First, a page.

Institute for War and Peace Reporting | Giving Voice, Driving Change
REGIONAL REPORT: Serb Extremists Block Atrocities Exhibition
A group of ten or so young men wearing T-shirts with the words "Radovan Karadzic - Serbian hero" written on them prevented the opening an exhibition of photographs documenting wars in former Yugoslavia last week in the central town of Kraguevac.
Displaying placards that read "Faith in God and Homeland", they booed and jeered visitors to the exhibition. Fears of greater disorder prompted the organisers to suspend the August 26 opening, which they said would also be moved to a different location.
It is not the first time the exhibition of the photographer Ron Haviv, entitled Blood and Honey, has come under attack from Serbian nationalists. The exhibition consists of photographs of brutally murdered civilians and their killers and those of prisoners in the Trnopolje prison camp in Bosnia-Herzegovina.
The exhibition provoked strong reactions in Belgrade, Uzice and Cacak, where hostile public reaction reached a peak. At the beginning of June, a group of about 40 people disrupted the Uzice event, claiming the photographs were "anti-Serbian". When they removed them from the walls, the police stood idly by and just watched.
In mid-July, Ivan Zlatic, 27, paid a high price for trying to organise the Cacak show: he was beaten up by three members of the local extreme right.
Zlatic ended up with cuts on his face and several broken teeth. His assailants were each fined 5,000 dinar (85 euro), except for the gang leader, Igor Ivanovic, who additionally had to spend 10 days in jail.
Since the extreme right was marginalised as a political force after the fall of Slobodan Milosevic in 2000, it has increasingly tended to settle scores with political opponents by means of physical attacks. Their targets are members of ethnic minorities, non-governmental organisations and individuals who deal with human rights and in any way encourage the process of confronting the recent wars - a taboo subject in Serbia.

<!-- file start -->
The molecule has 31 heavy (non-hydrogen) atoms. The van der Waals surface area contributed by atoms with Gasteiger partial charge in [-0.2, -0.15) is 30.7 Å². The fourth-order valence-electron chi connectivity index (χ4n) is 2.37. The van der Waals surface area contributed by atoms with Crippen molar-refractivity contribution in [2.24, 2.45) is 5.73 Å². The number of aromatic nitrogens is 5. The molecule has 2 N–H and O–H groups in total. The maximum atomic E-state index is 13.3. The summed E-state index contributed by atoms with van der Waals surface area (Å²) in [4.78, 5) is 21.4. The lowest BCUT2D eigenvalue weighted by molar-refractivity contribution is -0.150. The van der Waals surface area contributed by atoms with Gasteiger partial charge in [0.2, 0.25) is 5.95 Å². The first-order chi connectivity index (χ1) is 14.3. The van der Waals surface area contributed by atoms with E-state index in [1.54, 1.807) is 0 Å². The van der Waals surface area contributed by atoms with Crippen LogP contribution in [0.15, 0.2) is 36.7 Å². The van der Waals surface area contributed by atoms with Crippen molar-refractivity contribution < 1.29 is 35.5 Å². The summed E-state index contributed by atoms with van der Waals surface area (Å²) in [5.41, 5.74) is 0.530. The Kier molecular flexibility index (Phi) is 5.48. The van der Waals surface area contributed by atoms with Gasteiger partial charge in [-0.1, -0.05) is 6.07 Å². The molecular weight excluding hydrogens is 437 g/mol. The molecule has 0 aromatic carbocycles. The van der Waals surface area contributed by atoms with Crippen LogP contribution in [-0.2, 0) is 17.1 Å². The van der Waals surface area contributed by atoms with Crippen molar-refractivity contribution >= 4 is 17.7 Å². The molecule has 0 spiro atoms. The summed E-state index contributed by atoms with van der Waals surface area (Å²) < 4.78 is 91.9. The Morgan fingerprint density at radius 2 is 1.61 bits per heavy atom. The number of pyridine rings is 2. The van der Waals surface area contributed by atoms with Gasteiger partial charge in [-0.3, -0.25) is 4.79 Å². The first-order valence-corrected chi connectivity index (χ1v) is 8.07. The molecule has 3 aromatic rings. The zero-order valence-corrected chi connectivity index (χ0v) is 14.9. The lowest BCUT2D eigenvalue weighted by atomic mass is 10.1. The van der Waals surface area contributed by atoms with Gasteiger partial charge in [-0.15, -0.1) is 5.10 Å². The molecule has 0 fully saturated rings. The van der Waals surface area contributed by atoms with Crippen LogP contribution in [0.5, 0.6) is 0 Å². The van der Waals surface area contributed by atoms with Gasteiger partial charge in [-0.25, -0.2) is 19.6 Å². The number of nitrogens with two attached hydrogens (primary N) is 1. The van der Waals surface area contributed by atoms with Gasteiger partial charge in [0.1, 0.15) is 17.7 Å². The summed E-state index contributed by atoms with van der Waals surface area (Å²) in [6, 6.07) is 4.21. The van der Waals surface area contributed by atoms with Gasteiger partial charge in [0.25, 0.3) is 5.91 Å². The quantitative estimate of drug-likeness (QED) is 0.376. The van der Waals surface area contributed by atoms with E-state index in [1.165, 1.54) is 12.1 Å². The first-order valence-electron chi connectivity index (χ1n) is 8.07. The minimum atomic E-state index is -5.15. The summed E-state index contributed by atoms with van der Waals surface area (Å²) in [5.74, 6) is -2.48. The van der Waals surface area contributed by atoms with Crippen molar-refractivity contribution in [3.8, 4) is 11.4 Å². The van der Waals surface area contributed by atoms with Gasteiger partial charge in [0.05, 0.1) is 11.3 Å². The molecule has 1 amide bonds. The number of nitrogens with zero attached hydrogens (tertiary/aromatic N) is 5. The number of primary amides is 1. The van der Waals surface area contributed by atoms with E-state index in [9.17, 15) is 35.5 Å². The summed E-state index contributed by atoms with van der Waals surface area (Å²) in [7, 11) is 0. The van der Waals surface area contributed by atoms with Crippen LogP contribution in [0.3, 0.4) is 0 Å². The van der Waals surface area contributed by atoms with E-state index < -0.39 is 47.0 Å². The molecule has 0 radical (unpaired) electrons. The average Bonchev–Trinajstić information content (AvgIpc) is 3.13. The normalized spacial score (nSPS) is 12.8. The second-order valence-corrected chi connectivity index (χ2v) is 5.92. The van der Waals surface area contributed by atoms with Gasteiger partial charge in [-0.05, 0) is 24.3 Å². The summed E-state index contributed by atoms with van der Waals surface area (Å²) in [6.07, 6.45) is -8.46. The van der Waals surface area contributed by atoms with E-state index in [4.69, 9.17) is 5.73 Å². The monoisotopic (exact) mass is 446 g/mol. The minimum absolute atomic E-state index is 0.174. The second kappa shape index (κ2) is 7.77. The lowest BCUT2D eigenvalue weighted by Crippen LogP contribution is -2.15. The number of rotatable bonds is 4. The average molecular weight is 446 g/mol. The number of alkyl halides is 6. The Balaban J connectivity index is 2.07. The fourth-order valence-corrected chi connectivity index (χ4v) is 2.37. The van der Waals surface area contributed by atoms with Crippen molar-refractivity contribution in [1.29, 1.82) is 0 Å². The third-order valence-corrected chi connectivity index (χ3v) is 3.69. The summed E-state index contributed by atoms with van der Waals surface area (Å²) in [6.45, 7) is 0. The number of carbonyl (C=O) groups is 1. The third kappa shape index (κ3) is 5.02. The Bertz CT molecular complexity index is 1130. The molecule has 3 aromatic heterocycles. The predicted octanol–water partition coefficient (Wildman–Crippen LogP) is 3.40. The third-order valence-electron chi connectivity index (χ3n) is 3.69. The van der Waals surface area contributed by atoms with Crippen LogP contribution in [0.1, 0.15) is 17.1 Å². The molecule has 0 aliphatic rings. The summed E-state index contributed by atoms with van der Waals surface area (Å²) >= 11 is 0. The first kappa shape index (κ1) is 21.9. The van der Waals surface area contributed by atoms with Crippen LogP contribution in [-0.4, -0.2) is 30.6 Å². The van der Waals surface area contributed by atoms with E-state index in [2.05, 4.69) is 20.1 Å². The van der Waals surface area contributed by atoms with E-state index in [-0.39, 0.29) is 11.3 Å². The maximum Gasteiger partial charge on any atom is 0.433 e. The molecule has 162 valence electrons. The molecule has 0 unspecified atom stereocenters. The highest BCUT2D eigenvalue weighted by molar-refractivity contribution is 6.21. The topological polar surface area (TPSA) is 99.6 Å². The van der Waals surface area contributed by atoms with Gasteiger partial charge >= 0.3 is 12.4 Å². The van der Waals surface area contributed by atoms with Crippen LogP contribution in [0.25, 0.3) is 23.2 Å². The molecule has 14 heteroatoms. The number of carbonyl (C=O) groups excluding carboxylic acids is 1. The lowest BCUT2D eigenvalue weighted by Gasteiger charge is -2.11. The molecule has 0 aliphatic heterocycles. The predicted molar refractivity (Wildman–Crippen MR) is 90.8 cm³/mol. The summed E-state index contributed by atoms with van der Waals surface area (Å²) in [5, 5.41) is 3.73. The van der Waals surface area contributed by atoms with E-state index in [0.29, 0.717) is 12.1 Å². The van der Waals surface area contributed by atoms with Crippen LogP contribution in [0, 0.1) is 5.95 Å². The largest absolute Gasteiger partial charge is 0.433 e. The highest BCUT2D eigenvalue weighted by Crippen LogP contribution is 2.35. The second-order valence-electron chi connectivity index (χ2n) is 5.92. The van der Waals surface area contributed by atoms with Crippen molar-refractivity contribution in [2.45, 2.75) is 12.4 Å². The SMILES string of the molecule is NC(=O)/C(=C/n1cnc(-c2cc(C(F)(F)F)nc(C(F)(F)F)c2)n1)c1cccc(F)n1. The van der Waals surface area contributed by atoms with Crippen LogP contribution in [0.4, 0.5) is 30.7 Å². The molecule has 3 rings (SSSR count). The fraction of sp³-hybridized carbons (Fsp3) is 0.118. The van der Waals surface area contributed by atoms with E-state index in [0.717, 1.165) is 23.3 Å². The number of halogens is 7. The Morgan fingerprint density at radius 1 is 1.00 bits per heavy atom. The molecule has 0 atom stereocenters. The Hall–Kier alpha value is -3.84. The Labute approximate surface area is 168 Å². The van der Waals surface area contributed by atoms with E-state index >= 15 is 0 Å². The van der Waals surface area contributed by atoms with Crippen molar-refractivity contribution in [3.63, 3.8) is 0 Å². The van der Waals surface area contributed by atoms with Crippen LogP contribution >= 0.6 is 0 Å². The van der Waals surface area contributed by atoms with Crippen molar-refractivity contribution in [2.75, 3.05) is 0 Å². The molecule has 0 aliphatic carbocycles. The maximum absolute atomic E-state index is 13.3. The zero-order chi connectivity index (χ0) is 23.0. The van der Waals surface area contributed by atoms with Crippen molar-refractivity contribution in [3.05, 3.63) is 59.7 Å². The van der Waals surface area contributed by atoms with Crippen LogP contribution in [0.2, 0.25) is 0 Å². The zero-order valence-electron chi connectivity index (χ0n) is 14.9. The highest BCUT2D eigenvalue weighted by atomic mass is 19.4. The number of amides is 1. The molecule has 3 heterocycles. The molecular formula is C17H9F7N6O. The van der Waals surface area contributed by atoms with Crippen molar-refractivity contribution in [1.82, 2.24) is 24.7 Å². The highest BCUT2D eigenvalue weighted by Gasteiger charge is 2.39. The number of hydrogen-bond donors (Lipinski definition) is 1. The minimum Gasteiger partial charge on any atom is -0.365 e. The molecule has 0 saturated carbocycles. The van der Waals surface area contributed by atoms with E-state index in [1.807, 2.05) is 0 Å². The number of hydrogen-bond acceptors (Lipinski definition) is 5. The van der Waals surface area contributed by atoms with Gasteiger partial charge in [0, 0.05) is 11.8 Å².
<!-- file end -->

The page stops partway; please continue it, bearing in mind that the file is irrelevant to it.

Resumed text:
The ultra-nationalists are now divided into several groups - Obraz, the Serbian Orthodox Youth, the Ravnogorski Freedom Movement, skinheads and others - totalling several thousand members, mainly young people in their twenties. Their ranks are augmented by several hundred of the most violent fans of the Serbian football teams Rad, Crvena Zvezda (Red Star) and Partizan.
As well as defending the idea of Greater Serbia, members of these groups insist they are followers of the Serbian Orthodox Church. Openly anti-Semitic, they are deeply hostile to homosexuals and racist towards the Roma and Albanians.
A fervent belief in conspiracy theories, according to which the West is trying to destroy both Serbia and Orthodoxy, is one thing all the extreme right groups in Serbia hold in common.
Sometimes backed by extremists among the Serbian Orthodox Church clergy, over the past two years they have organised panel discussions on the above and debates glorifying ultra-nationalist ideology and the wars led by Serbia in the former Yugoslavia.
A few months ago, the organisation Obraz launched a campaign in support of the former Bosnian Serb leader Radovan Karadzic, who is indicted by The Hague for war crimes. As a result, all the major cities were covered in posters of Karadzic that read, "Every Serb is Radovan".